By Casha Doemland
September 21, 2018
When I pitched the idea to go social media free, I didn’t do it for the article, I did it for myself because as humans, I think it’s easy to get caught up in a world that isn’t necessarily real. So this article (more or less) acted as the accountability partner I thought I needed to complete this assignment.
On Sunday, before midnight, I dragged all of my apps (Instagram, Twitter, Pinterest, YouTube & Facebook) into a folder titled “DO NOT TOUCH” for extra reinforcement. I let my friends, family and strangers that follow me know I would be completing a seven day cleanse. If they needed anything, I advised them to contact me by texting, calling, or emailing me. The following reflection is a reflection of my struggles, if any, with each platform:
Instagram proved to be the greatest challenge, as I spend a fair amount of time on the app leisurely scrolling when I'm not working on posting for my passion project We Are Phenomenal.
I also have this awful habit of scrolling first thing in the morning, which is a habit I’ve desperately been trying to break and think I now have.
The first few mornings were difficult, but when I threw myself into my morning meditation or work out, the urge subsided. I also found myself unlocking my phone at random points throughout the first day or two, only to realize I had no business picking it up.
All in all, the break from Instagram was the one I needed. When I return to social media, I vow to spend less time mindlessly scrolling through the app because I realized how addicted I’d become to it.
My next most used platform I use is YouTube because I use it for its endless amounts of Yoga and guided meditation videos.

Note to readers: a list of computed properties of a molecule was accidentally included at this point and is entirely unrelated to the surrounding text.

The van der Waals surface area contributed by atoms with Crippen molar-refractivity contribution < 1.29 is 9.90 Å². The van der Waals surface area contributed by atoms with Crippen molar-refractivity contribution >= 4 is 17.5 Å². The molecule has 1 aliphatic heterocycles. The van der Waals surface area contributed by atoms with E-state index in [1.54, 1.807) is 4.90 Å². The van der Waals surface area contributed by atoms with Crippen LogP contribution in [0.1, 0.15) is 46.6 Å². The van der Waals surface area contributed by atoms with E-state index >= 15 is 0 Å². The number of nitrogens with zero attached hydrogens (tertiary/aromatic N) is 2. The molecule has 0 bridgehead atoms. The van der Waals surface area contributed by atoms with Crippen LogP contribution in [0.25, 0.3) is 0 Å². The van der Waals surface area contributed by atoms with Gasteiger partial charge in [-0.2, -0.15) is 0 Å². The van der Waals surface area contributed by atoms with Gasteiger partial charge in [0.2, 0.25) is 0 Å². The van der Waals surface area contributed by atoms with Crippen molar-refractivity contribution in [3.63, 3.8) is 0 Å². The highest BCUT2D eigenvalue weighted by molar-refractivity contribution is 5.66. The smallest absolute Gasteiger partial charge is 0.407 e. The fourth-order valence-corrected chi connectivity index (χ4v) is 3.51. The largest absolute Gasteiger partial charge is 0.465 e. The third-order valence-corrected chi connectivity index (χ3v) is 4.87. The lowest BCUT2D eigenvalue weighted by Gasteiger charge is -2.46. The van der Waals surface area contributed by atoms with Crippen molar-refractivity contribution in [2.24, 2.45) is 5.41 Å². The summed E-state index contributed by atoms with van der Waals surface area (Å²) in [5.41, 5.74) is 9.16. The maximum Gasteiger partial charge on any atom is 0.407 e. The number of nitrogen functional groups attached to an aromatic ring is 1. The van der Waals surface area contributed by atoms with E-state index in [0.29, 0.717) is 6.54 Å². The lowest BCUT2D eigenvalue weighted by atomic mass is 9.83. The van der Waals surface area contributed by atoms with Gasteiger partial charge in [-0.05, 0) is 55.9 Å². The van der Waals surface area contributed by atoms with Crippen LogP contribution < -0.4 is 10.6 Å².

I did, however, cut back on my yoga and download a few apps to get me through the week.
I am very much looking forward to returning to my YouTube Yoga!
I'm not known for tweeting. If anything, I use Twitter to keep up on pop culture and news related articles when I don't have the time to look at my newsletters or scroll through the New York Times. So Twitter, you were not missed.
I use Facebook for the groups, whether it's to connect with fellow creatives, learn about events or seek advice. Occasionally, my dad will tag me in a video, but overall, my time on Facebook is limited. As a result, the cleanse was easy-peasy-lemon-squeezy.
When I take the time to reflect on each day and re-read my journal mentioning the moments I struggled, I realized most of those moments occurred within the first 24 hours. After that, my mind adjusted to life without it. I know that may sound crazy, but you'd be surprised at what your body does based on muscle memory – the number of times I unlocked my phone the first day to check Instagram was astounding.
As the days went on, life without these platforms became easier. It's not to say that I did not miss the value of each platform for its ability to allow me to see what my friends and family around the world are up to or promote a passion project of my own. It was nice to not have to think about what to post, how to caption it, or if it fits an aesthetic.
Additionally, when I wasn't writing for work, I swapped binge watching for a book and managed to read 1.5 in the past seven days (I don't sleep a lot). I returned to my journal and penned some free writing, which is something I've missed and have been too lazy to commit to when using apps in excess. I enjoyed hikes and an afternoon at the beach. I climbed with the person I loved and puzzled to my heart’s content.
I gave my body the reset it needed to combat months of stress and I'm grateful for this experience; I'm grateful for the opportunity to unplug and give my mind and body the self-love it deserves.